A few months before this episode aired, I had my own plastic awakening and experienced its impact first hand. I was on a trip to the Egyptian Red Sea and at the end of a dive on a reef called Big Gota, I came across two hawksbill turtles, a male and female, feeding on jellyfish at the surface. This was a great photographic opportunity as feeding usually enables you to get very close. As I approached the female and started snapping away, I realised she had a plastic bag in her mouth. Seemingly unable to eat, she was just nudging the jellyfish and was clearly in some distress. I put my camera away and tried to pull the bag from the turtle’s mouth but it soon became apparent that the bag was stuck down her throat. As I realised this would require more force and held on to her shell, she was surprisingly calm. As she opened her mouth I was able to tug the bag free. The trouble with floating plastic bags is that they look just like jellyfish to an unsuspecting turtle. Almost as soon as I had finished she tried to eat another bag that floated by but I quickly pulled it out of her way and she moved on to the real jellyfish around us.
A Plastic Planet?
In November last year there was an awakening as we were all glued to televisions watching Blue Planet II and images of a dying whale calf, suggested to be linked to plastic pollution. Almost overnight people started to question the use of plastic in their everyday lives and the UK papers were full of ‘the plastic debate’.
I often see stories from around the world where animals, both above and below the sea, appear to ask for our help when in distress and seem to understand when we are trying to help them. On our ascent, both turtles followed us up and seemed to play with us on the surface, climbing all over our cameras as we tried to photograph them. I’m not sure they were saying ‘thank you’ but it was a great interaction with these two incredible marine reptiles.
I think I was already plastic aware but this one encounter has opened my eyes even wider. I am definitely not a new plastic avenger but I do try to consider the things I buy and how they are packaged, but sometimes we have no option but to buy plastic.
Six months after Blue Planet II, the ball is still rolling and momentum is still gathering. The Marine Conservation Society and other charities have seen their numbers swell and they directly link this to Blue Planet II. Bars and restaurants are slowly switching to paper and metal straws; popular supermarkets are vowing to cut single-use plastic in their own-brand products; plastic bag use is dramatically down; water refill stations are popping up in towns and cities and dairies are reporting a surge in people choosing to have their milk delivered to their doorsteps in glass bottles.
There are heavyweights trying to tackle the problem with a big idea, such as Boyan Slat and The Ocean Cleanup with his groundbreaking system to capture floating plastics and Aquafil are turning recovered ‘ghost’ fishing nets into Econyl yarn used in Fourth Element’s OceanPositive clothing range. But we can all play our part with a small idea like replacing a plastic water bottle with a metal flask or a disposable coffee cup with a reusable version.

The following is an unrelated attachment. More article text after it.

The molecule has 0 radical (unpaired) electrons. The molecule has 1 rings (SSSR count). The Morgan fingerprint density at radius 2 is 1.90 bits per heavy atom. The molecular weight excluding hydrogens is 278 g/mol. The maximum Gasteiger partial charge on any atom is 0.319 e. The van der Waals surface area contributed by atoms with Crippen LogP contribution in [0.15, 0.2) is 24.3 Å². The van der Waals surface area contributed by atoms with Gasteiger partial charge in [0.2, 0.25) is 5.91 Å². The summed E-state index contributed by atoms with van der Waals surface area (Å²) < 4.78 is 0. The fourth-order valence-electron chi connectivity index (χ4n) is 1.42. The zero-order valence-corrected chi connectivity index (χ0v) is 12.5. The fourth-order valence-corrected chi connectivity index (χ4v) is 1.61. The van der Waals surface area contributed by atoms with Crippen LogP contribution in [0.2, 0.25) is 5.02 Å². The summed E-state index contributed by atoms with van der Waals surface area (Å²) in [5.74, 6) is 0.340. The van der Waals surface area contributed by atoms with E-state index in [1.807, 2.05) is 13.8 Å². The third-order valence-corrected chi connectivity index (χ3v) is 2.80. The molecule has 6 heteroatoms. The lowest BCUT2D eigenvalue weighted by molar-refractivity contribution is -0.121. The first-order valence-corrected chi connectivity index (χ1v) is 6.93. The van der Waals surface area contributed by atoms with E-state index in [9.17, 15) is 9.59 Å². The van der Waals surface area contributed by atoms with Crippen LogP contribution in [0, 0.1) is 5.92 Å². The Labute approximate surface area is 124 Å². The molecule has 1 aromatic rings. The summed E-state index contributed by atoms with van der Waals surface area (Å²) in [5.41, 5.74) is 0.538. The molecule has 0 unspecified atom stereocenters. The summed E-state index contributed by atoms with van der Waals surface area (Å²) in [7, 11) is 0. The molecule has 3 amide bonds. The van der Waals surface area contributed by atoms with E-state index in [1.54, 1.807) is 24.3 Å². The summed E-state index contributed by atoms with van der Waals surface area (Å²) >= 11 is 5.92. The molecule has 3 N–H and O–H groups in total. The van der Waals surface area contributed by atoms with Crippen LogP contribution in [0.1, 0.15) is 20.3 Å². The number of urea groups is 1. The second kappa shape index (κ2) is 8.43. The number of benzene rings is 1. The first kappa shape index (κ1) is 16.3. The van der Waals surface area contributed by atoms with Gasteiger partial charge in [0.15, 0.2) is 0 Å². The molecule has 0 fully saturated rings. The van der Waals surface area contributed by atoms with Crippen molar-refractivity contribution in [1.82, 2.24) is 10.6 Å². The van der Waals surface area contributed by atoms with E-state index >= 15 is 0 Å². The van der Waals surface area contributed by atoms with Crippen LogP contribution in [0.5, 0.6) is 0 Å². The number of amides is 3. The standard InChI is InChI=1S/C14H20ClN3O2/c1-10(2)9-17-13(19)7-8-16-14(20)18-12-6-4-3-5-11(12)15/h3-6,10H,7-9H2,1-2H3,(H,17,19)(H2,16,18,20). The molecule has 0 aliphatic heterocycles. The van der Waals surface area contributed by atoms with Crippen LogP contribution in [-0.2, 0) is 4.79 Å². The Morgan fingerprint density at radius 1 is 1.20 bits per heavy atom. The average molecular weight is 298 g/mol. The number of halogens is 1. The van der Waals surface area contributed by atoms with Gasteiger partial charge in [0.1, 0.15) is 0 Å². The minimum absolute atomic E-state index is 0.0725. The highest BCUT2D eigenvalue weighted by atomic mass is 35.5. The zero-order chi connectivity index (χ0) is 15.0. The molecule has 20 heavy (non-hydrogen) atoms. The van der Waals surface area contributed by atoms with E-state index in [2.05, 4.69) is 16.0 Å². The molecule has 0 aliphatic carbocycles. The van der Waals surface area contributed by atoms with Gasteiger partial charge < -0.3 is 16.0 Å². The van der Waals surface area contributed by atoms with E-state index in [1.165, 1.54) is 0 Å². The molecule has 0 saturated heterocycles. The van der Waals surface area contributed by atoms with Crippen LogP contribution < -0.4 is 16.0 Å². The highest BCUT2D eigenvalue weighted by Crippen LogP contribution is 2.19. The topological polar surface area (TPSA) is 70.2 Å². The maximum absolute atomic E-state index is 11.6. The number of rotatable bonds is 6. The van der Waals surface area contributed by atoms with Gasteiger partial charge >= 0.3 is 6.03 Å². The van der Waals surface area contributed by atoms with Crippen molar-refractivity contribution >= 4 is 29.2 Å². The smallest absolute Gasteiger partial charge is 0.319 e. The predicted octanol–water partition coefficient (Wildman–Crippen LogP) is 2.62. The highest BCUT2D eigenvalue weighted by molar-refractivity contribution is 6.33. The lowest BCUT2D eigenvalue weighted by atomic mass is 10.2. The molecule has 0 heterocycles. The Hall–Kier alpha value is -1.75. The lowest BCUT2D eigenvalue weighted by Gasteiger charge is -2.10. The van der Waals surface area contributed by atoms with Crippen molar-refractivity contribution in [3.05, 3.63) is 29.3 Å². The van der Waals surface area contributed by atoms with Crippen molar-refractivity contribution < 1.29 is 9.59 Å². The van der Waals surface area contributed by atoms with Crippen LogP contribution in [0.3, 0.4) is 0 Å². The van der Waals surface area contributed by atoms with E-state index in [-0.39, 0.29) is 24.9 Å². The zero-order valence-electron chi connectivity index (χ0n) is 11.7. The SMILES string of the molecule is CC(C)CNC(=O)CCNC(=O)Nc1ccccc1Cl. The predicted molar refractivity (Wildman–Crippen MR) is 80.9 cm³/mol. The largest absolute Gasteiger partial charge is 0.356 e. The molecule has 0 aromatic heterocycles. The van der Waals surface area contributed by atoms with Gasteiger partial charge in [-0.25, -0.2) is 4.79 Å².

Maybe the answer is not just about recycling and using less but cutting our reliance on plastics in the first place. I wonder if in 1000 years our time will be referred to as the Plastic Age? I’m sure it’s the same for many of us but I can’t open any social media platform without seeing some kind of “how to live without plastic” post. People are starting to get the message but a news report this week states that ocean plastic could treble in a decade unless something changes. We have a very long way to go and as many of us are aware, part of the problem is that plastic is cheap, practical and reliable so this means it is everywhere.
Packaging has got to be the worst offender with the packaging of goods to get them to the shops and then the plastic packaging on the shop shelves. As an experiment, I put all the items from a normal grocery shop that were packaged using plastic aside and the results were scary – just try it.
I’ve found that one way to cut some of the plastic that goes in the bin is to stop buying cheap things that just wear out or break quickly. Now I spend a little more and buy quality and it’s surprising how much longer they last.
We are all to blame as we demand cheap products and demand for them to be available all of the time. But what if we demanded plastic-free products? What if we demanded that all the plastic we do use is recycled? What if we demanded research into plastic alternatives? What if we only used companies that understood the plight of our planet and did something about it? We have more power than you think to change the world. It may seem like an impossible task but one day we could turn the plastic tide and there won’t be any more ‘plastic bag jellyfish’ to trouble our amazing turtle friends…
About the author...
Saeed Rashid lives in Bournemouth, England, but is a frequent traveller to some of the world’s most prestigious dive sites.
He believes photography is about capturing the beauty of the natural world and people.
Find out more about his work at focusvisuals.com.